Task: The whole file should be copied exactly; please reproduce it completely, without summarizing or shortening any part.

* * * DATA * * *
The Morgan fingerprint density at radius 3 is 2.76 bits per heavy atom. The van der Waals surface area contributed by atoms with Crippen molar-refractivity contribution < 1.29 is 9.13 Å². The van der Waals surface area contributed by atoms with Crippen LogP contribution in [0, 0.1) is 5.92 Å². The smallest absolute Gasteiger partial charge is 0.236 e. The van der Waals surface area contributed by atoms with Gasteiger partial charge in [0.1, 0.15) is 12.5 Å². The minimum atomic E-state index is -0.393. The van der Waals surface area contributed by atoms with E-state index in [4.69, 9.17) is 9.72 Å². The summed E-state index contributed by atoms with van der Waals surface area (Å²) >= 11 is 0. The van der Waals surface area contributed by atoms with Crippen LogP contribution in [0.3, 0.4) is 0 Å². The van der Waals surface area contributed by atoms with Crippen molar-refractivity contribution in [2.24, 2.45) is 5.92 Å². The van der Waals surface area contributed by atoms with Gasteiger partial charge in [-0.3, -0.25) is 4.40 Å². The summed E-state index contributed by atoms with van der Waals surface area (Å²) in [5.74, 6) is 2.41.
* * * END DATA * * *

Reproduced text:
The Morgan fingerprint density at radius 3 is 2.76 bits per heavy atom. The van der Waals surface area contributed by atoms with Crippen molar-refractivity contribution < 1.29 is 9.13 Å². The van der Waals surface area contributed by atoms with Crippen LogP contribution in [0, 0.1) is 5.92 Å². The smallest absolute Gasteiger partial charge is 0.236 e. The van der Waals surface area contributed by atoms with Gasteiger partial charge in [0.1, 0.15) is 12.5 Å². The minimum atomic E-state index is -0.393. The van der Waals surface area contributed by atoms with E-state index in [4.69, 9.17) is 9.72 Å². The summed E-state index contributed by atoms with van der Waals surface area (Å²) >= 11 is 0. The van der Waals surface area contributed by atoms with Crippen LogP contribution in [0.3, 0.4) is 0 Å². The van der Waals surface area contributed by atoms with Crippen molar-refractivity contribution in [2.24, 2.45) is 5.92 Å². The van der Waals surface area contributed by atoms with Gasteiger partial charge in [-0.3, -0.25) is 4.40 Å². The summed E-state index contributed by atoms with van der Waals surface area (Å²) in [5.74, 6) is 2.41.